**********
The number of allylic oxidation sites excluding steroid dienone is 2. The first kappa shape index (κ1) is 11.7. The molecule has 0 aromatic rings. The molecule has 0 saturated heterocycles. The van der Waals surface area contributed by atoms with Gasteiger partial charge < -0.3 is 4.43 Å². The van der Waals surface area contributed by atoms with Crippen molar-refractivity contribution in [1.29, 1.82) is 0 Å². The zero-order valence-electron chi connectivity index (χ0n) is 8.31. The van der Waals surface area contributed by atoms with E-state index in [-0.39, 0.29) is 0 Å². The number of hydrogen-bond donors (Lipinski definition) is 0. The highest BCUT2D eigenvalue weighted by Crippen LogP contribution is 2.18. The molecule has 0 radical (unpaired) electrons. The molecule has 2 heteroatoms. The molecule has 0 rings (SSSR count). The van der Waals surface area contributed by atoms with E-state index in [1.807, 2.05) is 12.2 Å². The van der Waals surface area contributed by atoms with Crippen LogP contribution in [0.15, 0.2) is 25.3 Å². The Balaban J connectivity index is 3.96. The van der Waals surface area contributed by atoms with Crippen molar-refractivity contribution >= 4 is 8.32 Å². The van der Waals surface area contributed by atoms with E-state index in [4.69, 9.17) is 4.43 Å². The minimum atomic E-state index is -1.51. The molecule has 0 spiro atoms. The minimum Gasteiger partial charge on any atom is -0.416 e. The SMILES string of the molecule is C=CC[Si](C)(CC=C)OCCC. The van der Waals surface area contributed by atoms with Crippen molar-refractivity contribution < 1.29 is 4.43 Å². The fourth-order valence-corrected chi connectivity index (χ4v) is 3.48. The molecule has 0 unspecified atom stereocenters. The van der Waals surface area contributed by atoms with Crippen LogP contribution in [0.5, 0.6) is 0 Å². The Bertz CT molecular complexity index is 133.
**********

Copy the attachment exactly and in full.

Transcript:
The number of allylic oxidation sites excluding steroid dienone is 2. The first kappa shape index (κ1) is 11.7. The molecule has 0 aromatic rings. The molecule has 0 saturated heterocycles. The van der Waals surface area contributed by atoms with Gasteiger partial charge < -0.3 is 4.43 Å². The van der Waals surface area contributed by atoms with Crippen molar-refractivity contribution in [1.29, 1.82) is 0 Å². The zero-order valence-electron chi connectivity index (χ0n) is 8.31. The van der Waals surface area contributed by atoms with E-state index in [-0.39, 0.29) is 0 Å². The number of hydrogen-bond donors (Lipinski definition) is 0. The highest BCUT2D eigenvalue weighted by Crippen LogP contribution is 2.18. The molecule has 0 radical (unpaired) electrons. The molecule has 2 heteroatoms. The molecule has 0 rings (SSSR count). The van der Waals surface area contributed by atoms with E-state index in [1.807, 2.05) is 12.2 Å². The van der Waals surface area contributed by atoms with Crippen LogP contribution in [0.15, 0.2) is 25.3 Å². The Balaban J connectivity index is 3.96. The van der Waals surface area contributed by atoms with Crippen molar-refractivity contribution >= 4 is 8.32 Å². The van der Waals surface area contributed by atoms with E-state index in [4.69, 9.17) is 4.43 Å². The minimum atomic E-state index is -1.51. The molecule has 0 spiro atoms. The minimum Gasteiger partial charge on any atom is -0.416 e. The SMILES string of the molecule is C=CC[Si](C)(CC=C)OCCC. The van der Waals surface area contributed by atoms with Crippen molar-refractivity contribution < 1.29 is 4.43 Å². The fourth-order valence-corrected chi connectivity index (χ4v) is 3.48. The molecule has 0 unspecified atom stereocenters. The van der Waals surface area contributed by atoms with Crippen LogP contribution in [0.5, 0.6) is 0 Å². The Bertz CT molecular complexity index is 133.